LAWRENCETOWN, N.S. - By the time local residents get their New Year’s Eve empties bagged up, Carleton Road Bottle Exchange in Lawrencetown will be ready to accept them, sort them, and pay cash.
The latest social enterprise, offered by the outfit that helps some of the most vulnerable to be included in the community, opens Jan. 8 in Middleton and a day later in Lawrencetown.
“There’s a number of small social enterprises that we do, and I guess our vision is the community inclusion piece of that,” said Carleton Road Industry Association’s MacKenzie Akin. “For us to be able to get our clients into the community can sometimes be hard, so it’s easier for us to make our own social enterprise and bring the public to us.”
When Akin heard the Middleton bottle exchange was closing and Divert Nova Scotia was looking for a new company to take its place, he knew it was the perfect fit for CRIA.
While Divert NS would have liked to keep the operation in Middleton, CRIA offered a solution that worked. It will set up a mobile collection centre once a week in Middleton and the rest of the week folks can drop off their empties to their 447 Main St. location in Lawrencetown via the Prince Street entrance.
To make the Middleton mobile location work, CRIA bought a cube van which will be set up near the Independent store and behind Pizza Factory on Tuesdays from 10 a.m. to 1 p.m. They’ll haul the bottles and cans back to Lawrencetown to be sorted.
People wanting to drop off their bottles, cans and juice boxes will be able to drive right up to the doors from 11 Prince St. in Lawrencetown. That entrance is across Prince Street from Lawrencetown’s village office. Other recyclables will still go to Envro Depots in Lequille and Greenwood.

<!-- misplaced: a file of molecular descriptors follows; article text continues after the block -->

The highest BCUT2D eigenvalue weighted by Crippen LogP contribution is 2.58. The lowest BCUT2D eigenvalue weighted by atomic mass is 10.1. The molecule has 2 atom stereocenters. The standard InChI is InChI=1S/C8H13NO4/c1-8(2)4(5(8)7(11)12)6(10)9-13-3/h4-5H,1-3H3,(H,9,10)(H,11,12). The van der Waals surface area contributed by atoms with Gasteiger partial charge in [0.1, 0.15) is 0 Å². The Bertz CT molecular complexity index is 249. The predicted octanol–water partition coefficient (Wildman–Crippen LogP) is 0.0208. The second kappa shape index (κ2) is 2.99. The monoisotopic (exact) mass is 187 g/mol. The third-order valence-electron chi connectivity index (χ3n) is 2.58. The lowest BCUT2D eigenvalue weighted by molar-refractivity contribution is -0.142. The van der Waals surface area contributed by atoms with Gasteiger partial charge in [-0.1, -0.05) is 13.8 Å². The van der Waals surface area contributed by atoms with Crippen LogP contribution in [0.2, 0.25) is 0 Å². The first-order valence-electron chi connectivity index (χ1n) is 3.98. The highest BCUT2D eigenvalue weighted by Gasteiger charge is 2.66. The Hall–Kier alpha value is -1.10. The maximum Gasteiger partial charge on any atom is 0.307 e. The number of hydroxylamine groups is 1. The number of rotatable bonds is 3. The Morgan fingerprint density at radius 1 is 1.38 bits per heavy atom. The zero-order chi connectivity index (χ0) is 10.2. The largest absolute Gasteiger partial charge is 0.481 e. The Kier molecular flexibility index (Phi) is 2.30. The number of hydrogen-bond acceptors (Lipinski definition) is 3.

“Those locations take your electronics, the garages take your tires – we’re not involved in any of that. That’s another piece of the puzzle,” said Akin.
He said people can take other items to Valley Waste Resource in Lawrencetown, including paint. “It’s not something I wanted our clients to be handling anyway because that’s a hazardous waste.”
When people take their bottles back to the new CRIA location, they will also be helping people feel more a part of society.
“Carleton Road Industries is all about providing a way of life and training for our clients who are mentally, physically, intellectually challenged, and inclusion into the community,” Akin said. “So by getting this contract we’re going to be able to switch out several of the clients in the positions of staff – recycling, doing accounting, doing sorting, dealing with the public – which is going to create a wage for probably six of them, part time.”
Carleton Road’s own staff who oversees the various social enterprises will be working with the clients in the bottle exchange.
“They have to deal with the community that come in, they have to have the training on the cash register, so it should be a great thing for us and the clients,” said Akin.
This is not CRIA’s only venture.
“Currently Carleton Road operates a small gas station here which our clients are trained in – there’s a few that are … paid a wage,” he said. “There’s a few that work in our post office that are paid a wage, as well as at our thrift store over across the street which we just opened a year ago and has been a great success.”
But that’s not all their 46 clients are involved in running.
“We have our woodworking department which has been here for a number of years and very, very busy. And we have our property maintenance which is extremely busy throughout times of the year when it would be appropriate, which employs several of our clients as well,” he said. “We also do the weekly sales flyers deliveries. There are about 800 homes that we go to. And kindling is another big thing that we do. We probably (sell) seven or eight thousand bags a year.”
While 46 is the client total at the moment, the client base is always growing. The association provides spots for people from as far as Kingston/Greenwood in the east and as far as Bear River in the west.
Akin said community response has always been great.
“Anything from Christmas cards, to great gestures, to helping our clients out if we run into a little issue – maybe they’re working at the cash register and they get overwhelmed because there’s two or three people in the lineup,” he said. “People are really good about waiting, having patience with us while our clients are learning. I suspect it will be much the same with this program.”
Hours of Operation
Tuesdays 10 a.m. to 1 p.m. in Middleton
Wednesdays 9 a.m. to 3 p.m. in Lawrencetown
Thursdays 9 a.m. to 3 p.m. in Lawrencetown
Fridays 9 a.m. to 3 p.m. in Lawrencetown
Saturdays 10 a.m. to 2 p.m. in Lawrencetown